American 4-4-0

Discussion in 'Scratchin' & Bashin'' started by t. alexander, Jul 17, 2002.

  1. t. alexander

    t. alexander Member

    This is a scratchbuilt HO 4-4-0 project I'm trying to finish up. It was built from plans in MR magazine. The steam & sand domes as well as the bell where purchased items. I thought i'd use it as my first photo try.
    Sorry about the image but it's the best my camera can do that close up. :rolleyes:

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  2. t. alexander

    t. alexander Member

    It worked!

    Here's another shot of it by a frieght house I'm scratchin also.

    Attached Files:

  3. t. alexander

    t. alexander Member

    bad pic

    oop's, that one turned out funky. Oh well it's a start.

  4. Drew1125

    Drew1125 Active Member

    That is some OUTSTANDING work, t.a.!!
    I would love to see some more!
  5. Vic

    Vic Active Member

    Great Loco and Freight House T:) :) Excellent models!!!

    Why does that freight house look so familar to me:confused: Have I seen the prototype before:confused: "wracking" my brain:D :D:)
  6. Tyson Rayles

    Tyson Rayles Active Member

    Really nice T, how does it run? Congrats on your first pics! :cool:
  7. Gary Pfeil

    Gary Pfeil Active Member

    T.A. That is awesome! I had considered a similar project many years ago, but realized I didn't have the talent to do so. I struggled with soldering Calscale details together! Is this the loco with the drivers that slipped? Were you able to corrrect that? Nice job.

  8. Bill Stone

    Bill Stone Member

    As Charlie says --- OUTSTANDING.

    It does my heart good to see such excellent scratch building going on.

    And yes, how did you finally fix the driver problem?

    Bill S
  9. shamus

    shamus Registered Member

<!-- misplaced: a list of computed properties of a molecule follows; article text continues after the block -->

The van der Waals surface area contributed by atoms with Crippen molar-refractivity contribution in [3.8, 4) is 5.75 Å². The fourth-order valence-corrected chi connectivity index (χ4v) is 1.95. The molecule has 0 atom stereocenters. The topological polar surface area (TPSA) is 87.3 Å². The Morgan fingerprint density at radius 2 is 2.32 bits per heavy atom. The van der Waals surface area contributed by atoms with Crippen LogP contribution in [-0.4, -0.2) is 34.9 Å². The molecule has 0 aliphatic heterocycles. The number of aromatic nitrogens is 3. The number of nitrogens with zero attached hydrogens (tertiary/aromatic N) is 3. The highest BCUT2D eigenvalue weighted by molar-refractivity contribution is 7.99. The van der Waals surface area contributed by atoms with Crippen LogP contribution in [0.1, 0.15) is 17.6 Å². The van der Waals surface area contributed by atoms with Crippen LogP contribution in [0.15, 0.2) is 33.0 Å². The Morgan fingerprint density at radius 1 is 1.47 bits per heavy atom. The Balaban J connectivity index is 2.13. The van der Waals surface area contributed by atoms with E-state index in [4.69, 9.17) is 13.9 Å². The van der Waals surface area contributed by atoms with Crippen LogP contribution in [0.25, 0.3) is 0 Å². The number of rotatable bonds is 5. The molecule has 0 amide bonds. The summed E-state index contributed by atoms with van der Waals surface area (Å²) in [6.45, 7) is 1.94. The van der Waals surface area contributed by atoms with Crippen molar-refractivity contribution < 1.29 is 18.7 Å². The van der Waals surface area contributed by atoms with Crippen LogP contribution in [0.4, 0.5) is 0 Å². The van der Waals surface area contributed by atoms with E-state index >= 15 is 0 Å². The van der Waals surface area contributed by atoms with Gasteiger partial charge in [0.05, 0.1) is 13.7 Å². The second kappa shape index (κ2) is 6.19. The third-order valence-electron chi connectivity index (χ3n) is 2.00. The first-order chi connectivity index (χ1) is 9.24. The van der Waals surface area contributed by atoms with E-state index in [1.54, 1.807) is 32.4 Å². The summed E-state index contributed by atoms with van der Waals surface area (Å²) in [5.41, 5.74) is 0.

Hi t.a., Excellent workmanship on the loco, what colour shall she be when finished.

  10. t. alexander

    t. alexander Member


    Thanks for the nice compliments guys. I'm thinkin by reducing the image size they might appear sharper??

    Vic, The building does'nt have a prototype. I't just sorta evolved from what I had in the "scratchin" box, The side and front walls are heavily modified DPM panels. The entrance steps are made of card stock. The tin is ready made panels and was aged with PE etchant solution.

    Yes, the loco is the one I was having trouble with. I fixed it using the suggestion's from here. Vic's axle nurling combined with Tyson's glue on the insilated side. Bill your machine shop advice was at the ready.

    It's running smooth now. :)

    Shamus, You can't go wrong with black, but the engineer insists he whats white walls on the drivers. :D :D .

  11. sumpter250

    sumpter250 multiscale modelbuilder

    I respectfully defer to the "brass master". That's one area I've never felt competent in. Beautiful work!!
  12. t. alexander

    t. alexander Member


    Sumpter, Hope I don't get in trouble for an off topic post, but thought you might like this.
    It's a two masted top sail schooner that is in my shop for some restoration work.
    Built in 1920 by the owners grandfather it measures a whopping 4 1\2 ft. by 5'. I was told it was a good sailer in it's day.

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  13. kettlestack

    kettlestack Member

    Hi t. alexander,

    My hat is off to you. I shudder to think of some of the frustration you went through in producing such a fine steamer. I'm particularly impressed with the pilot! Do you have any hair left on your head? :D
    Do you use a soldering iron or gas torch? I always thought etching flux was the best way to get solder to "take" precisley where you want it and I've been toying with the idea of using this in making handrails on stairs.
    I can't even replace a ladder on a brass HOn3 caboose I have (and I've tried three times already) so I know the effort you put into that beauty! ... Well done sir!

  14. Bill Stone

    Bill Stone Member